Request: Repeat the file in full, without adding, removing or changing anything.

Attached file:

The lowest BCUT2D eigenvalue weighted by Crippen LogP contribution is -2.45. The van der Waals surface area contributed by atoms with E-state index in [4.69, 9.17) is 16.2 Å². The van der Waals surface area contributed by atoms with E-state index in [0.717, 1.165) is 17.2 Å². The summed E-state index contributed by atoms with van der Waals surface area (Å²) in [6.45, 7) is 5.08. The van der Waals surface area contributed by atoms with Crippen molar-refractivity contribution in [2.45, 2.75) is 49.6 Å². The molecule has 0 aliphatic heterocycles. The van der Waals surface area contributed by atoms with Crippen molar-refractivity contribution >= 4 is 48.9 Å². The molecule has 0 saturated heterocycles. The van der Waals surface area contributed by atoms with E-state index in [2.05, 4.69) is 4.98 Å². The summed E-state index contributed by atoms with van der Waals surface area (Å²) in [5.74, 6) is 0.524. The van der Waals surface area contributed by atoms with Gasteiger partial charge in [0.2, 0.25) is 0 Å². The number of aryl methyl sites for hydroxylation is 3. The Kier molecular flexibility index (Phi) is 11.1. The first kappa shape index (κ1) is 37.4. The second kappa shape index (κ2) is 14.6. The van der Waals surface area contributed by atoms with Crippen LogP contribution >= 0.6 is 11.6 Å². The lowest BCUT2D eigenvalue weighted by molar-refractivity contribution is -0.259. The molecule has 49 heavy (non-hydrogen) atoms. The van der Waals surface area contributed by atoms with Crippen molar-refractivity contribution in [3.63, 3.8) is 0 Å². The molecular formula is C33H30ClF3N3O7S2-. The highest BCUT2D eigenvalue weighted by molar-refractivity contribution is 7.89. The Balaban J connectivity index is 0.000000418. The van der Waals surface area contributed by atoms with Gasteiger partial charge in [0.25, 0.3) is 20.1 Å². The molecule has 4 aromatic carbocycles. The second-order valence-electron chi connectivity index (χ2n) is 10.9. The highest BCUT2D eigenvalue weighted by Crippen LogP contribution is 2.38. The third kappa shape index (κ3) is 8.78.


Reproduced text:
The lowest BCUT2D eigenvalue weighted by Crippen LogP contribution is -2.45. The van der Waals surface area contributed by atoms with E-state index in [4.69, 9.17) is 16.2 Å². The van der Waals surface area contributed by atoms with E-state index in [0.717, 1.165) is 17.2 Å². The summed E-state index contributed by atoms with van der Waals surface area (Å²) in [6.45, 7) is 5.08. The van der Waals surface area contributed by atoms with Crippen molar-refractivity contribution in [2.45, 2.75) is 49.6 Å². The molecule has 0 aliphatic heterocycles. The van der Waals surface area contributed by atoms with Crippen molar-refractivity contribution >= 4 is 48.9 Å². The molecule has 0 saturated heterocycles. The van der Waals surface area contributed by atoms with E-state index in [2.05, 4.69) is 4.98 Å². The summed E-state index contributed by atoms with van der Waals surface area (Å²) in [5.74, 6) is 0.524. The van der Waals surface area contributed by atoms with Gasteiger partial charge in [0.2, 0.25) is 0 Å². The number of aryl methyl sites for hydroxylation is 3. The Kier molecular flexibility index (Phi) is 11.1. The first kappa shape index (κ1) is 37.4. The second kappa shape index (κ2) is 14.6. The van der Waals surface area contributed by atoms with Crippen LogP contribution >= 0.6 is 11.6 Å². The lowest BCUT2D eigenvalue weighted by molar-refractivity contribution is -0.259. The molecule has 49 heavy (non-hydrogen) atoms. The van der Waals surface area contributed by atoms with Crippen molar-refractivity contribution in [3.63, 3.8) is 0 Å². The molecular formula is C33H30ClF3N3O7S2-. The highest BCUT2D eigenvalue weighted by molar-refractivity contribution is 7.89. The Balaban J connectivity index is 0.000000418. The van der Waals surface area contributed by atoms with Gasteiger partial charge in [0.25, 0.3) is 20.1 Å². The molecule has 4 aromatic carbocycles. The second-order valence-electron chi connectivity index (χ2n) is 10.9. The highest BCUT2D eigenvalue weighted by Crippen LogP contribution is 2.38. The third kappa shape index (κ3) is 8.78.